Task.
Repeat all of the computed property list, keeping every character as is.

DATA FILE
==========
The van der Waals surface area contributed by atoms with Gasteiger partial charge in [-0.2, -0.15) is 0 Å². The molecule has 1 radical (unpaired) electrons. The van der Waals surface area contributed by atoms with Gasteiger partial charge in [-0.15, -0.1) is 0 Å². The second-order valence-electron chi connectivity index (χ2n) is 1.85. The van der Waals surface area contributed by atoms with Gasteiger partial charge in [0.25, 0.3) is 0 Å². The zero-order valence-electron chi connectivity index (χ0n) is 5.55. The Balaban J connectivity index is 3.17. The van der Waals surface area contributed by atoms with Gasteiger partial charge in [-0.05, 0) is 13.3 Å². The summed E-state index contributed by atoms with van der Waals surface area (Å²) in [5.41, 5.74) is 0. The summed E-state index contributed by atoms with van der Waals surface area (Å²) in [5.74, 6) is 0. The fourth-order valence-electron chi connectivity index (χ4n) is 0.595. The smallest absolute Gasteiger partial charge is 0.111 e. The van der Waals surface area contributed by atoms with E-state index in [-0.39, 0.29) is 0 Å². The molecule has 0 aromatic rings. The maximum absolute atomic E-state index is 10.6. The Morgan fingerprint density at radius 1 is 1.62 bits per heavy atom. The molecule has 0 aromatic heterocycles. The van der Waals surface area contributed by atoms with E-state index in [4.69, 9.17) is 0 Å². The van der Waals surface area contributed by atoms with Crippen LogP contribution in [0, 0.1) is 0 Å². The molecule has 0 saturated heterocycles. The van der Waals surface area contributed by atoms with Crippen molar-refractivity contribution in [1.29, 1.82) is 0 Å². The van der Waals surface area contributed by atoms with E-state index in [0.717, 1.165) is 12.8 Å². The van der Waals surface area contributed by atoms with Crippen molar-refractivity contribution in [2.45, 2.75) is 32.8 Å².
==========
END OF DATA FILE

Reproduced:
The van der Waals surface area contributed by atoms with Gasteiger partial charge in [-0.2, -0.15) is 0 Å². The molecule has 1 radical (unpaired) electrons. The van der Waals surface area contributed by atoms with Gasteiger partial charge in [-0.15, -0.1) is 0 Å². The second-order valence-electron chi connectivity index (χ2n) is 1.85. The van der Waals surface area contributed by atoms with Gasteiger partial charge in [0.25, 0.3) is 0 Å². The zero-order valence-electron chi connectivity index (χ0n) is 5.55. The Balaban J connectivity index is 3.17. The van der Waals surface area contributed by atoms with Gasteiger partial charge in [-0.05, 0) is 13.3 Å². The summed E-state index contributed by atoms with van der Waals surface area (Å²) in [5.41, 5.74) is 0. The summed E-state index contributed by atoms with van der Waals surface area (Å²) in [5.74, 6) is 0. The fourth-order valence-electron chi connectivity index (χ4n) is 0.595. The smallest absolute Gasteiger partial charge is 0.111 e. The van der Waals surface area contributed by atoms with E-state index in [-0.39, 0.29) is 0 Å². The molecule has 0 aromatic rings. The maximum absolute atomic E-state index is 10.6. The Morgan fingerprint density at radius 1 is 1.62 bits per heavy atom. The molecule has 0 aromatic heterocycles. The van der Waals surface area contributed by atoms with E-state index in [4.69, 9.17) is 0 Å². The van der Waals surface area contributed by atoms with Crippen LogP contribution in [0, 0.1) is 0 Å². The molecule has 0 saturated heterocycles. The van der Waals surface area contributed by atoms with Crippen molar-refractivity contribution in [1.29, 1.82) is 0 Å². The van der Waals surface area contributed by atoms with E-state index in [0.717, 1.165) is 12.8 Å². The van der Waals surface area contributed by atoms with Crippen molar-refractivity contribution in [2.45, 2.75) is 32.8 Å².